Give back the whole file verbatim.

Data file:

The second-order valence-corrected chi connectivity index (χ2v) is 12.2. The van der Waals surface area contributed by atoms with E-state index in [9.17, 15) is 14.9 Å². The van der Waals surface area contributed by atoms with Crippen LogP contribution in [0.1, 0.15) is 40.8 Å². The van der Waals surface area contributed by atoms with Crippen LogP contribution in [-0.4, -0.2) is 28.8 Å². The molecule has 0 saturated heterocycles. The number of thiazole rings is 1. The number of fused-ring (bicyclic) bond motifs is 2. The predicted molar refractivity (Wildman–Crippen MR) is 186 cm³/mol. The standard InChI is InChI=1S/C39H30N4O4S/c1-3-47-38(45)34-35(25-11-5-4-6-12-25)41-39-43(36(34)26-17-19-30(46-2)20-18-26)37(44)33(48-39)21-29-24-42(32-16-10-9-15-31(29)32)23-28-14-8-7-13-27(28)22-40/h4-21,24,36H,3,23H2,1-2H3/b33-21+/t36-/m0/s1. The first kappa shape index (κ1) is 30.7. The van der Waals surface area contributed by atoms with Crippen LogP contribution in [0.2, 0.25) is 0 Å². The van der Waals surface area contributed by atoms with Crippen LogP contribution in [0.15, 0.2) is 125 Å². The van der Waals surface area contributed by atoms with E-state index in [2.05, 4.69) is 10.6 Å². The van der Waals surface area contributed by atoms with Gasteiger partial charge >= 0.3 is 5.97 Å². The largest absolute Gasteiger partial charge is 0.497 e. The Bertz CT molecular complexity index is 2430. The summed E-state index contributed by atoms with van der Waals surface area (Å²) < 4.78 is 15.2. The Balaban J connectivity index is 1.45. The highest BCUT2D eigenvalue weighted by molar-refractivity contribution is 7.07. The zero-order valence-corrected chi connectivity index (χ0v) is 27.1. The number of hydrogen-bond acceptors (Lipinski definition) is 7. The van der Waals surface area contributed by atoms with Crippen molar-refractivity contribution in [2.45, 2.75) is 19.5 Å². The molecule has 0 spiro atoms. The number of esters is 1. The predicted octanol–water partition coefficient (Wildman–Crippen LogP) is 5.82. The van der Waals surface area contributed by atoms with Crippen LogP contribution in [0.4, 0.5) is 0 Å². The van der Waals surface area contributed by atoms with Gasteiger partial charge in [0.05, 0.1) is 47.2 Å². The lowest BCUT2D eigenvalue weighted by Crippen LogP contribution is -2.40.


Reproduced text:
The second-order valence-corrected chi connectivity index (χ2v) is 12.2. The van der Waals surface area contributed by atoms with E-state index in [9.17, 15) is 14.9 Å². The van der Waals surface area contributed by atoms with Crippen LogP contribution in [0.1, 0.15) is 40.8 Å². The van der Waals surface area contributed by atoms with Crippen LogP contribution in [-0.4, -0.2) is 28.8 Å². The molecule has 0 saturated heterocycles. The number of thiazole rings is 1. The number of fused-ring (bicyclic) bond motifs is 2. The predicted molar refractivity (Wildman–Crippen MR) is 186 cm³/mol. The standard InChI is InChI=1S/C39H30N4O4S/c1-3-47-38(45)34-35(25-11-5-4-6-12-25)41-39-43(36(34)26-17-19-30(46-2)20-18-26)37(44)33(48-39)21-29-24-42(32-16-10-9-15-31(29)32)23-28-14-8-7-13-27(28)22-40/h4-21,24,36H,3,23H2,1-2H3/b33-21+/t36-/m0/s1. The first kappa shape index (κ1) is 30.7. The van der Waals surface area contributed by atoms with Crippen LogP contribution in [0.2, 0.25) is 0 Å². The van der Waals surface area contributed by atoms with Crippen LogP contribution in [0.15, 0.2) is 125 Å². The van der Waals surface area contributed by atoms with E-state index in [2.05, 4.69) is 10.6 Å². The van der Waals surface area contributed by atoms with Gasteiger partial charge >= 0.3 is 5.97 Å². The largest absolute Gasteiger partial charge is 0.497 e. The Bertz CT molecular complexity index is 2430. The summed E-state index contributed by atoms with van der Waals surface area (Å²) < 4.78 is 15.2. The Balaban J connectivity index is 1.45. The highest BCUT2D eigenvalue weighted by molar-refractivity contribution is 7.07. The zero-order valence-corrected chi connectivity index (χ0v) is 27.1. The number of hydrogen-bond acceptors (Lipinski definition) is 7. The van der Waals surface area contributed by atoms with Crippen molar-refractivity contribution in [2.45, 2.75) is 19.5 Å². The molecule has 0 spiro atoms. The number of esters is 1. The predicted octanol–water partition coefficient (Wildman–Crippen LogP) is 5.82. The van der Waals surface area contributed by atoms with Crippen LogP contribution in [0.4, 0.5) is 0 Å². The van der Waals surface area contributed by atoms with Gasteiger partial charge in [0.05, 0.1) is 47.2 Å². The lowest BCUT2D eigenvalue weighted by Crippen LogP contribution is -2.40.